So my goal for this redesign was mostly to simplify the silhouette to give him a more unique look, but to also keep enough of the decorative elements, and the same color scheme to tie it back to the original. A high-res version of this image will be sent to the student who created REX, I hope he likes it.
You can read more about the project and see all the great characters the kids designed on Max's blog.
Here is a portrait of Celsius Game Studios founder, creator of galaxies, and Canada's premiere cat-whisperer Colin Walsh.
Between creating star systems for his upcoming space trading game Drifter, Colin can be found hurtling through the universe, dishing out intergalactic space justice with his occular death rays.
I made this portrait of soundtrack auteur, Arizona native, and experimental facial hair aficionado Danny Baranowsky. Pause for a moment and soak in the luxurious splendor of that hair. Yep? OK.
For those who don't know, Danny is the man behind the smooth and sensual sounds of Canabalt, Super Meat Boy, The Binding Of Isaac, and tons more. He'll also be making the music for Drifter.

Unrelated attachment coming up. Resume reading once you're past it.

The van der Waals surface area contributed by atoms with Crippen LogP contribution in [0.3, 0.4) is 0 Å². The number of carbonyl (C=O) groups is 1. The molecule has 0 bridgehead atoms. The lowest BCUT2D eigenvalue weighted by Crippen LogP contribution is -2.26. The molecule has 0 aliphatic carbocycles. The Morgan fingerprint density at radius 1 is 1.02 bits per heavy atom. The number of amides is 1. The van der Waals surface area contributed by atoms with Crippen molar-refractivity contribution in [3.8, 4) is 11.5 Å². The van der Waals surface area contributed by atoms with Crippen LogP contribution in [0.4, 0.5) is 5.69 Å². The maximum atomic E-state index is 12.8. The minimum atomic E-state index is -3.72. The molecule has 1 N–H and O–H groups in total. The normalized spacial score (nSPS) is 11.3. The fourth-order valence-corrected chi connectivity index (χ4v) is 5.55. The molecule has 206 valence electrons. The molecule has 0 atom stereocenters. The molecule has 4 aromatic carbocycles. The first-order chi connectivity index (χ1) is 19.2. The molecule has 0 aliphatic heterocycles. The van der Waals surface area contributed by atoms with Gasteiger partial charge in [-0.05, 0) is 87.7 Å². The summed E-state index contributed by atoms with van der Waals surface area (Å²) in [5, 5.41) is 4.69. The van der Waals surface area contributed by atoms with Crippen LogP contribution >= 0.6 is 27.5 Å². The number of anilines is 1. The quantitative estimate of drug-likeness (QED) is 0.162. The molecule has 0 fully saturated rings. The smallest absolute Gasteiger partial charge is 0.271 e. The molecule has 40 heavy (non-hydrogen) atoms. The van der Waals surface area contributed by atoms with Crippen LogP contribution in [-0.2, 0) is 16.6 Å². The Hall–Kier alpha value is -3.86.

You can get his music all up in your ears right here.
The Drifter Kickstarter campaign is cruising along nicely. But a few people have been wondering about the boxed copy of the game, and will it include an actual disc, or a download code. Colin asked me to play around with making the poster design work on a disc label, and this is the result. I remixed the elements a little to fit the round format, but I think it keeps the original retro vibe intact.
There are also T-shirts now available as backer rewards, as well as mini versions of the ship model. Also, if the funding reaches $75,000, I'll be designing UI for the game.
I made this piece for the Sworcery AV Jam this weekend. If you haven't checked out all of the amazing submissions yet, you really should. Well, go on, I'll wait...